A Lover’s Guide To Warangal By Vinukonda Vallabharaya, Permanent Black, Rs 295
In times of growing orthodox religiosity and (paradoxically) liberal sexual mores, a verse-play freely entwining the sacred and the obscene does throw up uncomfortable questions.
Can obscenity be used to parody a revered poet, to make for a “new, different kind of literary culture”' Can plagiarism be an issue when a poet seeks to go beyond the limits of a venerated but worn-out style' Or blasphemy, when a verse of an earlier work describing the solemn entry into a puja room is “reframed” to refer to a whorehouse, to bring out the ludicrousness of a literary conceit'
Clearly, these are issues of the 20th century that are thrust on the 15th century Telugu text “discovered” in 1909 in a dusty corner of a library. In translating Vinukonda Vallabharaya’s Kridabhiramamu (“The Joys of Sex”), Velcheru Narayana Rao and David Shulman overcome the narrow issues of pornography and social realism to highlight the parodic qualities in the erotic adventures of the “playboy protagonist” Govinda Mancana Sarma that most critics have missed.
The translators’ introduction provides an overview of the discovery of the work and its literary background, the row over the verse-play’s authorship because of its close similarity with the style of the 14th-century poet, Srinatha, and the use of burlesque and anti-climax.
Gradually, the introduction enters the academic zone, unfolding a temple ritual (tirunallu) that echoes and yet contrasts the erotic fantasies of Mancana Sarma and his companion as they experience the “riotous sexuality” on the “life of the streets of Warangal”. The explanation moves on to the concepts of “second-order parody” and “second-order realism”, further registering the caricature of Vallabharaya’s predecessors and contemporaries.
Though heavy in parts, the introduction is an instructive baptism into Telugu classical literature. Philip B. Wagoner’s afterword delves into the archaeological and literary space that the “actual Warangal of history” occupies in the street-play. By the time Vallabharaya composed the play, the glory days of the Kakatiya dynasty’s capital was past. Interacting historical, mythological and cosmological accounts with a spatial understanding of the text, the afterword unravels the depth of a play that has been overshadowed by charges of excessive eroticism.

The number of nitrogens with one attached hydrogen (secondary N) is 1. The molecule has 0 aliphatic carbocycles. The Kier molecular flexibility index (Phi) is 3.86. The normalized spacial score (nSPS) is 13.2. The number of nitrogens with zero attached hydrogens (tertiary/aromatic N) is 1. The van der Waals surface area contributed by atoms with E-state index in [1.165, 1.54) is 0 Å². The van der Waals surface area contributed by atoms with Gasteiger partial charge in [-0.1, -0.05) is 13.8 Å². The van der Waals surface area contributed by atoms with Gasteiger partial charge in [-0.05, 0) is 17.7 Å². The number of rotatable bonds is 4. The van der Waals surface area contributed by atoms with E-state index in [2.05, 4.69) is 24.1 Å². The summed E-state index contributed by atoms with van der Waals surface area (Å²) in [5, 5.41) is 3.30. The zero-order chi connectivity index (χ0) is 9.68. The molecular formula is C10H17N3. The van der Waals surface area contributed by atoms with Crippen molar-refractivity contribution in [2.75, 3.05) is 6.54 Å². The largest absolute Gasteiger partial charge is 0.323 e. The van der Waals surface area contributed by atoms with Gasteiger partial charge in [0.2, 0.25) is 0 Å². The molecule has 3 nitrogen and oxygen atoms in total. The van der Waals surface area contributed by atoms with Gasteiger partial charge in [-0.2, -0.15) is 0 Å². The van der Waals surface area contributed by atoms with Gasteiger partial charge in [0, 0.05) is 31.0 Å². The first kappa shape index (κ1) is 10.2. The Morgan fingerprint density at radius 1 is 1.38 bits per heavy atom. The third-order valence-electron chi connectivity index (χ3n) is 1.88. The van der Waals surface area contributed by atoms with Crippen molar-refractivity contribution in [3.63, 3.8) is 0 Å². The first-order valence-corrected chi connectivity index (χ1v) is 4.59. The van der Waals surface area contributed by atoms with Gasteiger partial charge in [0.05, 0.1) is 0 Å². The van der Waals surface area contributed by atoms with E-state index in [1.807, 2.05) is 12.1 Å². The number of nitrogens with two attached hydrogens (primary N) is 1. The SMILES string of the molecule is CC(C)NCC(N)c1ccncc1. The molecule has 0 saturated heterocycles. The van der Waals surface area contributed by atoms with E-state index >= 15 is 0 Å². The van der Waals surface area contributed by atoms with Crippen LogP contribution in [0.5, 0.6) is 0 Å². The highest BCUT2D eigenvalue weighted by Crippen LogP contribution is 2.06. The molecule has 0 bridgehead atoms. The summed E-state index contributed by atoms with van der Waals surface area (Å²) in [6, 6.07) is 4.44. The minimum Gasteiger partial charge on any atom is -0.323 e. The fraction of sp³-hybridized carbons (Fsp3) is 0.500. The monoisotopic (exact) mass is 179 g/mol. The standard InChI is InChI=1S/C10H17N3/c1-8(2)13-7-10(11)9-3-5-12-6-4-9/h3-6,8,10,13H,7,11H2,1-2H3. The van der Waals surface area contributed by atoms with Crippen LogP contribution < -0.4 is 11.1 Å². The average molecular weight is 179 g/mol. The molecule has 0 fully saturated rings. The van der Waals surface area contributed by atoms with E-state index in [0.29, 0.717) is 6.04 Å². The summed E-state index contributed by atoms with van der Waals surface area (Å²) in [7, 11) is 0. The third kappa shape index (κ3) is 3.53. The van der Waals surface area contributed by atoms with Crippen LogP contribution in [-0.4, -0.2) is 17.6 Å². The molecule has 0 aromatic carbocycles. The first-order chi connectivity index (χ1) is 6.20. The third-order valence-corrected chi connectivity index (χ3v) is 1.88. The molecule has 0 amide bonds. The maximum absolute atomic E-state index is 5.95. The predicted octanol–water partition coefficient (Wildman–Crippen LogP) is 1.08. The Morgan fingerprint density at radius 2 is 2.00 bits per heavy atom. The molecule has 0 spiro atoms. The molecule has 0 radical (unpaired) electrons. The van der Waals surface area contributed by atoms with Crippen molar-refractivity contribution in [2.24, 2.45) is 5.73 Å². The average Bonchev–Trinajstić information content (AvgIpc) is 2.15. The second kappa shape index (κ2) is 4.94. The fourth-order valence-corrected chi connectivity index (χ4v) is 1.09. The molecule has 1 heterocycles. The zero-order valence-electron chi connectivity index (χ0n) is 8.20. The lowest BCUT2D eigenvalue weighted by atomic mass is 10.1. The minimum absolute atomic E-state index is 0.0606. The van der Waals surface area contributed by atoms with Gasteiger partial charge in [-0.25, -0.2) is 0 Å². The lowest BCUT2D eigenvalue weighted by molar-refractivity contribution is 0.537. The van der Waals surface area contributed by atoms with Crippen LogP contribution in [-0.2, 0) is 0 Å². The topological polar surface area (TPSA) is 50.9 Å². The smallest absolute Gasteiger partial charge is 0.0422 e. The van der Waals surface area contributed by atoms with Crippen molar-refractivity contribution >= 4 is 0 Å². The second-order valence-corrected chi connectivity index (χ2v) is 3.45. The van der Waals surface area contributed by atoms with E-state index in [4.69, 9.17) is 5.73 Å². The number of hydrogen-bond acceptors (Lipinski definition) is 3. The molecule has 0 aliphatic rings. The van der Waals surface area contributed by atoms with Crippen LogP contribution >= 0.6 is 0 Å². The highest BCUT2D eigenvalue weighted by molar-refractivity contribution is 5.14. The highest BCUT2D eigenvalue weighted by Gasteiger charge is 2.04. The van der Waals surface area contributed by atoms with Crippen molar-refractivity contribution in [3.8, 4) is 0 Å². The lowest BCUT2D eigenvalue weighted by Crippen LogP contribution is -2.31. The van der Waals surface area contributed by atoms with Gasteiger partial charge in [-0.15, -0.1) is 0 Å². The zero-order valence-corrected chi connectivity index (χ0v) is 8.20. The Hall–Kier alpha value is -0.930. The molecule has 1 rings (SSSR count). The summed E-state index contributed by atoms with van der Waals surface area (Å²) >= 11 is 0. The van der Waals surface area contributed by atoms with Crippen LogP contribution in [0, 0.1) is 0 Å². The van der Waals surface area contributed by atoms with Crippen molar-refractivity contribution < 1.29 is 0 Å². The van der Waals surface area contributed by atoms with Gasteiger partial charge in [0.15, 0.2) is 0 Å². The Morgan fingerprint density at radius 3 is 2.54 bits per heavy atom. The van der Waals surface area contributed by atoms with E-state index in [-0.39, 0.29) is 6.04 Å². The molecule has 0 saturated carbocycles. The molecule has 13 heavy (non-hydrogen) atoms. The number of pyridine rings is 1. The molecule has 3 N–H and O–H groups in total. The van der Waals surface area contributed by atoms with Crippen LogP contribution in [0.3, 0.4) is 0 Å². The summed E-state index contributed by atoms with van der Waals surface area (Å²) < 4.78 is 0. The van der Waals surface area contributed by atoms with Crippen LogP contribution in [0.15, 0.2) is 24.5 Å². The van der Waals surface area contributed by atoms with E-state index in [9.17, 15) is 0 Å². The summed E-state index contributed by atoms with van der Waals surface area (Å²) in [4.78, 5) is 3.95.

The translation is a free play of prose and poetry, steeped in explicit descriptions of women. The sacred merges with the burlesque as in the descriptions of ram-and-cock fights.
Some of the footnotes lead to more questions. For instance, the footnote for “singing the story of Kamavalli, who is Laksmi, in her love for Visnu” merely says that this story “underlies a popular ritual, kamesvarikolupu, now carried out by Brahmin families.”
And even to non-Telugu readers, it appears obvious that the translation is sometimes carried a bit too far. Why else would a young courtesan’s name, Madana-rekha, be changed to Love-Streak'
However, the minor irritants do not overshadow the depiction of women. Sample this: “God gave her all this and then he made her an oilmonger, not a courtesan. Make you want to hit the bastard.”
According to Rao and Shulman, the “two patterns of inversion” converge when Mancana Sarma meets his beloved Kama-manjari — a family woman in an illicit relationship. A rather anti-feminist assertion from two translators who try to steer clear of any unequivocal expression of moral scruples.